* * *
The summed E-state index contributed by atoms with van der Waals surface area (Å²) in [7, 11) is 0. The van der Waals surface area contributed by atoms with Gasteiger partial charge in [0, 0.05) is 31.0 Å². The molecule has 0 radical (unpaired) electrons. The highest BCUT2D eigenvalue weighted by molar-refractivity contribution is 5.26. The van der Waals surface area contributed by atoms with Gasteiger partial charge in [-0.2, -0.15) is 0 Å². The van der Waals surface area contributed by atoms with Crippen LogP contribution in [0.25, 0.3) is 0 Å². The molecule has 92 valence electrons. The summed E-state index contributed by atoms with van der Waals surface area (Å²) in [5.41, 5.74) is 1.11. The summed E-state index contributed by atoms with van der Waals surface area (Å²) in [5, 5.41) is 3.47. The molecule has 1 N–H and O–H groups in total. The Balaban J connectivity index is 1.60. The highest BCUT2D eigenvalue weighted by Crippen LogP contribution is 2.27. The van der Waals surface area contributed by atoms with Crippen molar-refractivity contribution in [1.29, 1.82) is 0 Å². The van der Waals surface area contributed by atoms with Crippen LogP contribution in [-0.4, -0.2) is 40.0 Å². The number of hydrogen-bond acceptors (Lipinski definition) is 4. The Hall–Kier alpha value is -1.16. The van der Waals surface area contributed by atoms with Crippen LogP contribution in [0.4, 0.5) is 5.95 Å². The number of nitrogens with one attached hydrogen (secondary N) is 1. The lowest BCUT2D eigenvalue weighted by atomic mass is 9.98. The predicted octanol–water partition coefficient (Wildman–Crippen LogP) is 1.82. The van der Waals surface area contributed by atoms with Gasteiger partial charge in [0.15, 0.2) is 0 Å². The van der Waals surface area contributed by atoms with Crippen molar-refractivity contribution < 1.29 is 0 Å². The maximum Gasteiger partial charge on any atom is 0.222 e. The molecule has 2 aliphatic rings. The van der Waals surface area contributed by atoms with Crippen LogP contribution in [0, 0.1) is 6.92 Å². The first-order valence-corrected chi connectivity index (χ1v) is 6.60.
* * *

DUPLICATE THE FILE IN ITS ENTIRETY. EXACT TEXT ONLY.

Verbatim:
The summed E-state index contributed by atoms with van der Waals surface area (Å²) in [7, 11) is 0. The van der Waals surface area contributed by atoms with Gasteiger partial charge in [0, 0.05) is 31.0 Å². The molecule has 0 radical (unpaired) electrons. The highest BCUT2D eigenvalue weighted by molar-refractivity contribution is 5.26. The van der Waals surface area contributed by atoms with Gasteiger partial charge in [-0.2, -0.15) is 0 Å². The van der Waals surface area contributed by atoms with Crippen LogP contribution in [0.25, 0.3) is 0 Å². The molecule has 92 valence electrons. The summed E-state index contributed by atoms with van der Waals surface area (Å²) in [5.41, 5.74) is 1.11. The summed E-state index contributed by atoms with van der Waals surface area (Å²) in [5, 5.41) is 3.47. The molecule has 1 N–H and O–H groups in total. The Balaban J connectivity index is 1.60. The highest BCUT2D eigenvalue weighted by Crippen LogP contribution is 2.27. The van der Waals surface area contributed by atoms with Crippen molar-refractivity contribution in [1.29, 1.82) is 0 Å². The van der Waals surface area contributed by atoms with Crippen LogP contribution in [-0.4, -0.2) is 40.0 Å². The number of hydrogen-bond acceptors (Lipinski definition) is 4. The Hall–Kier alpha value is -1.16. The van der Waals surface area contributed by atoms with Crippen LogP contribution in [0.4, 0.5) is 5.95 Å². The number of nitrogens with one attached hydrogen (secondary N) is 1. The lowest BCUT2D eigenvalue weighted by atomic mass is 9.98. The predicted octanol–water partition coefficient (Wildman–Crippen LogP) is 1.82. The van der Waals surface area contributed by atoms with Gasteiger partial charge in [0.15, 0.2) is 0 Å². The van der Waals surface area contributed by atoms with Crippen molar-refractivity contribution < 1.29 is 0 Å². The maximum Gasteiger partial charge on any atom is 0.222 e. The molecule has 2 aliphatic rings. The van der Waals surface area contributed by atoms with Crippen LogP contribution in [0, 0.1) is 6.92 Å². The first-order valence-corrected chi connectivity index (χ1v) is 6.60.